Monday, September 23, 2013


I don't fear death for myself... but I hate it.

I hate it for every friend it's taken away; for every loved one I've lost.

I hate it for what it does to people. I hate it for wearing us down and making us forget the beautiful, vibrant glory that is living... because all we can remember is what we've lost.

I hate that it gives nothing, yet takes everything.

I hate that it's hurting the people I care about most. Death cares not whether you're ready; whether it's convenient. It charges on, harsh and unyielding. It leaves devastated lives in its wake... left to carry whatever burdens the Taken left.

Death is an awful, horrible thing... something which changes those of us who are left until we can never be the same. It's like torture... you're having parts of you removed, a little bit of a time. Sure, you can carry on. But you walk with a limp. You're missing fingers and toes and an ear, but not everyone can see that, so they wonder why it takes you so long to do what you need to do. Death handicaps us. It breaks us.

That's just the side of death that I know, though. This side of eternity.

On the other side, death is a herald for the return of loved ones to their home. It signifies reunion, pieces of the body of Christ coming together forever. Rather than a slow torture, it's like a party which lasts forever, and which people can come to whenever they're ready. I

 believe Paul was ready... but at the same time, I don't think we were. I don't think we were ready for the pain. I don't think we were ready for the shock of hearing him so willingly accepting his transition into eternity. Of course, he did nothing wrong by saying it... in fact, I think it helped us realize that he wasn't going to bounce back from this. There was no denial... and I don't think my dad will be in denial when it's his time either. But it was still hard. I felt like I instantaneously became Tish and Ruby. I saw Tish's love for him as a life partner, and Ruby's innocence as she was raised by her daddy. It broke my heart, seeing this family, who I so dearly love, going through this.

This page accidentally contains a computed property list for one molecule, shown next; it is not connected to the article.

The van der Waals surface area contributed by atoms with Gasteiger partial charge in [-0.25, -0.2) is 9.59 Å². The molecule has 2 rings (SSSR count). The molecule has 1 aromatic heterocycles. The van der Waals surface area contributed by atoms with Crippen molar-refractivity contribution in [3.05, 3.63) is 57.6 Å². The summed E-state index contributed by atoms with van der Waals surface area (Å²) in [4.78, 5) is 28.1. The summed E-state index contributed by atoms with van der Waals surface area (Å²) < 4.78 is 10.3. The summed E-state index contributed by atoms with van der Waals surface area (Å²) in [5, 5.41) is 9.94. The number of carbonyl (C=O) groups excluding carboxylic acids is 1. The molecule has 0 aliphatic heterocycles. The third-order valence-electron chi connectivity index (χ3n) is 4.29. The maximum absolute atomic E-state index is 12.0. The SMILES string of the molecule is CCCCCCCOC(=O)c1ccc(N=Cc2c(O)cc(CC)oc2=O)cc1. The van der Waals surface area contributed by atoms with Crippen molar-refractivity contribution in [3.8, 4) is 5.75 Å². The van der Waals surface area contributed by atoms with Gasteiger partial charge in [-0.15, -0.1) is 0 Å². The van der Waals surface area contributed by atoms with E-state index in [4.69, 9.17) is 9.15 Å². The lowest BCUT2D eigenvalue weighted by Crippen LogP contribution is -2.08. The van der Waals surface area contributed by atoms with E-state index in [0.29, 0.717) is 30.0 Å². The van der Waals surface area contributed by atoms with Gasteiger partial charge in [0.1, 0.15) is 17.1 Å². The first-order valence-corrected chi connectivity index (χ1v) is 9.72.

I don't want to think about death from the other side. I hate it too much to want to see it in that light.

It makes me wish I were already on that side of eternity... joyously welcoming my friends rather than watching them slip away. I know enough about the Bible to know that there's a very good chance that people who take themselves into that eternity end up somewhere they never would have wanted to be. I hope that's not the case (I have a few friends of loved ones who have chosen that end, and I hope that they will be in heaven), but I don't want to presume anything either.

So rather than trying to make my 'eternity' happen, I'm going to press on. I'm going to do whatever I can (little though it may be) to comfort the people I love... the people he loved. I'm going to trudge on through this, with God's help, because I know He helps me even when I'm broken. Maybe especially when I'm broken.

And in the meantime, I'm going to try to picture death the way Jesus sees it. People joining Him, worshiping Him... so giddy with joy and happiness that they have no idea the people they've left behind. I'm going to try to focus on THAT side of death... because as bitter as death is on this side, I know it's all the more sweet on the other side of eternity.

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